The Artist has also installed gallery tracking – moving a large amount of works stored under beds and behind cupboards into the studio.

Given the styling and stuff that’s been going on over the past couple of months, it’s hard to believe what a work site it was not so long ago. I think all parties will be pretty pleased when we can sign off on this one.

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Container conversion: Part 3

Cameron the Handyman Dubbo

It’s been nearly 12 months since we’ve done an update on the container, largely because all the paid jobs have been a priority. It’s been a busy year.

However, over the past four months significant inroads have been made progressing this project – much to the relief of the resident Artist.

Over the past summer, the stud walls and ceiling joists went up and the doors went in after the Artist did her thing on the staining. That was a pain in the bum job and whoever suggested using Black Japan stain on French doors obviously wasn’t thinking of the work involved. There were a few problems with the stain as the timber in the doors wasn’t a consistent density. However, after the fourth coat (sealer), there was no going back.

We were into March when we started to have problems with our septic system. Something we hadn’t budgeted for in the studio project was a new septic. However, given the desperate need to do something, we made the decision to relocate it so that not only would we have a septic that better serves the house and northern garden (it’s an onsite waste water treatment system), we could now easily incorporate plumbing into the studio design (see pic above). So, no more talk of composting toilets (thank goodness). The studio will have a small bathroom/store-room and a kitchenette on the other side of the wall.

At about the same time, the electrician finally turned up (a saga in itself). It only took a few hours to wire up the studio with plenty of powerpoints, light switches, an outdoor light, a ceiling fan and a split system air conditioner (the Artist was out-voted by me and the electrician on that). The power will run from the house, so the next part of that job was up to me – digging the trench for the power cable. Not long after this was finished we had some much welcome rain and weeks later the trench is still full of water.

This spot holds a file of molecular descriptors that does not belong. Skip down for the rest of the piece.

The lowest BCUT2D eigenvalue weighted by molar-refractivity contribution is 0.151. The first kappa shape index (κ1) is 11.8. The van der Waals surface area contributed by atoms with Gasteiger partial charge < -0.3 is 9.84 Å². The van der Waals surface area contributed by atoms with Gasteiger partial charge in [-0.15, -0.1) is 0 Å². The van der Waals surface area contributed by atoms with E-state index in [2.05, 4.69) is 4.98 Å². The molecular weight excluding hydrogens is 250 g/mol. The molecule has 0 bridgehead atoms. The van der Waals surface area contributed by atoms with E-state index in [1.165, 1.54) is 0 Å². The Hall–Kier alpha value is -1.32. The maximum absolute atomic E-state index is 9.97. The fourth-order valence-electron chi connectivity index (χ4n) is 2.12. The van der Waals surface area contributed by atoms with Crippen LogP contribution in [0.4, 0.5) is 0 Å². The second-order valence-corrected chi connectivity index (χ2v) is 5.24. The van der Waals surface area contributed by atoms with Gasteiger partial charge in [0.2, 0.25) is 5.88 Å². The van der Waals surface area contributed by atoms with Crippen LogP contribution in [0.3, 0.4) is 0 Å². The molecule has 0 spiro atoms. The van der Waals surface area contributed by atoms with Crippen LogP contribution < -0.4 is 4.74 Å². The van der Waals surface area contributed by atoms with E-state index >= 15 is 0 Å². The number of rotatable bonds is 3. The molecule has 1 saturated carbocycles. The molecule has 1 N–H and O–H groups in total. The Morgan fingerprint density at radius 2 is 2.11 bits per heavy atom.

While I had the dingo trencher, we took advantage of moving around a truckload of mulch that we’d had delivered when the septic was going in. A large slab of the northern garden was wiped out in the process of putting the septic in and the Artist has taken advantage of that by redesigning the layout of the garden, which will now incorporate fruit trees, native grasses, granite pathways and landscaping around the studio, all watered by the Earthsafe recycled watering system.

So, after a couple of months off due to work being busy again, we were into May and with the timber work up inside, I was able to get started on the insulation, starting with the Space Blanket, an Earthwool® ceiling insulation with a laminate of reflective foil to stop condensation build up. Then it was on to plaster boarding the walls, which I unfortunately started on a rainy weekend. Working with damp plasterboard makes the job twice as hard.

It took a couple of weekends, which took us into June and finally, the main studio space is now insulated and walled. In all there was about 72msq of plasterboard and Earthwool® insulation (four packs for the walls and two packs of the thicker stuff for the ceiling). The bathroom/store-room is doing its job storing stuff at the moment – I’ll get to that eventually.

One other problem that arose over the past couple of months was with the Solar Whiz solar roof ventilator and heat extractor. I liked the flatter design of it compared to the conventional whirlybirds, which was going to work well with the skillion roof that will go over the studio. I took the Solar Whiz on to the roof of the studio and was about to cut a hole to fit the unit, when it started up. The noise of the fan was incredible! The Artist could hear it from the house. We’re still trying to work through this issue.

Next on the list is the installation of the fittings, getting the power switched on, putting in the kitchenette, then painting and laying the flooring…at least another six months worth of weekends, I reckon.